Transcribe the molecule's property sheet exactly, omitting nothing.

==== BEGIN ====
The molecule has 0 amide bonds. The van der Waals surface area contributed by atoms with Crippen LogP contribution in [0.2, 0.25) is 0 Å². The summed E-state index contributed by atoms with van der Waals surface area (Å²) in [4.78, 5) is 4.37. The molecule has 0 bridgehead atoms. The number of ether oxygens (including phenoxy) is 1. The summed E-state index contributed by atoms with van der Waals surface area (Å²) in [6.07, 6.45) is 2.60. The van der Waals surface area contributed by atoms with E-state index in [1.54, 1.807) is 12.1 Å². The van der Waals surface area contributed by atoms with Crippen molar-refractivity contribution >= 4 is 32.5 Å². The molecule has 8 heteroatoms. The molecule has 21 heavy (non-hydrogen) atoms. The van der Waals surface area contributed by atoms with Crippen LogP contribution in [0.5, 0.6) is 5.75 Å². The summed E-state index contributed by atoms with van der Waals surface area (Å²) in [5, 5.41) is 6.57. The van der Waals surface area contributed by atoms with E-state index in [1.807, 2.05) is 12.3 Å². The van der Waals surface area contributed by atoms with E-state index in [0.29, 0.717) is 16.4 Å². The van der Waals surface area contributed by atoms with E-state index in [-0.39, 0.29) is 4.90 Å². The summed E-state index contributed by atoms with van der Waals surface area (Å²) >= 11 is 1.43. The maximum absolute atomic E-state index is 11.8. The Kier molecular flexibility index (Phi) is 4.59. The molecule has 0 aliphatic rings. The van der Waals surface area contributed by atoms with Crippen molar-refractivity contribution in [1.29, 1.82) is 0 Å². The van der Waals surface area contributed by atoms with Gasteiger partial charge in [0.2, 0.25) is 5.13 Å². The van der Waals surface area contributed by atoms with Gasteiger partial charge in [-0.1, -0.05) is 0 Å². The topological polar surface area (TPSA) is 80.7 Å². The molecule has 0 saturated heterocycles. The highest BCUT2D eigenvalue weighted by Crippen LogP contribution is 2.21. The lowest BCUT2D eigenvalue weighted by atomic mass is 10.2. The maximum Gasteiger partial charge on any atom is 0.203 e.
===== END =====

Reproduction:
The molecule has 0 amide bonds. The van der Waals surface area contributed by atoms with Crippen LogP contribution in [0.2, 0.25) is 0 Å². The summed E-state index contributed by atoms with van der Waals surface area (Å²) in [4.78, 5) is 4.37. The molecule has 0 bridgehead atoms. The number of ether oxygens (including phenoxy) is 1. The summed E-state index contributed by atoms with van der Waals surface area (Å²) in [6.07, 6.45) is 2.60. The van der Waals surface area contributed by atoms with E-state index in [1.54, 1.807) is 12.1 Å². The van der Waals surface area contributed by atoms with Crippen molar-refractivity contribution >= 4 is 32.5 Å². The molecule has 8 heteroatoms. The molecule has 21 heavy (non-hydrogen) atoms. The van der Waals surface area contributed by atoms with Crippen LogP contribution in [0.5, 0.6) is 5.75 Å². The summed E-state index contributed by atoms with van der Waals surface area (Å²) in [5, 5.41) is 6.57. The van der Waals surface area contributed by atoms with E-state index in [1.807, 2.05) is 12.3 Å². The van der Waals surface area contributed by atoms with E-state index in [0.29, 0.717) is 16.4 Å². The van der Waals surface area contributed by atoms with E-state index in [-0.39, 0.29) is 4.90 Å². The summed E-state index contributed by atoms with van der Waals surface area (Å²) >= 11 is 1.43. The maximum absolute atomic E-state index is 11.8. The Kier molecular flexibility index (Phi) is 4.59. The molecule has 0 aliphatic rings. The van der Waals surface area contributed by atoms with Crippen molar-refractivity contribution in [1.29, 1.82) is 0 Å². The van der Waals surface area contributed by atoms with Gasteiger partial charge in [0.2, 0.25) is 5.13 Å². The van der Waals surface area contributed by atoms with Gasteiger partial charge in [-0.1, -0.05) is 0 Å². The topological polar surface area (TPSA) is 80.7 Å². The molecule has 0 saturated heterocycles. The highest BCUT2D eigenvalue weighted by Crippen LogP contribution is 2.21. The lowest BCUT2D eigenvalue weighted by atomic mass is 10.2. The maximum Gasteiger partial charge on any atom is 0.203 e.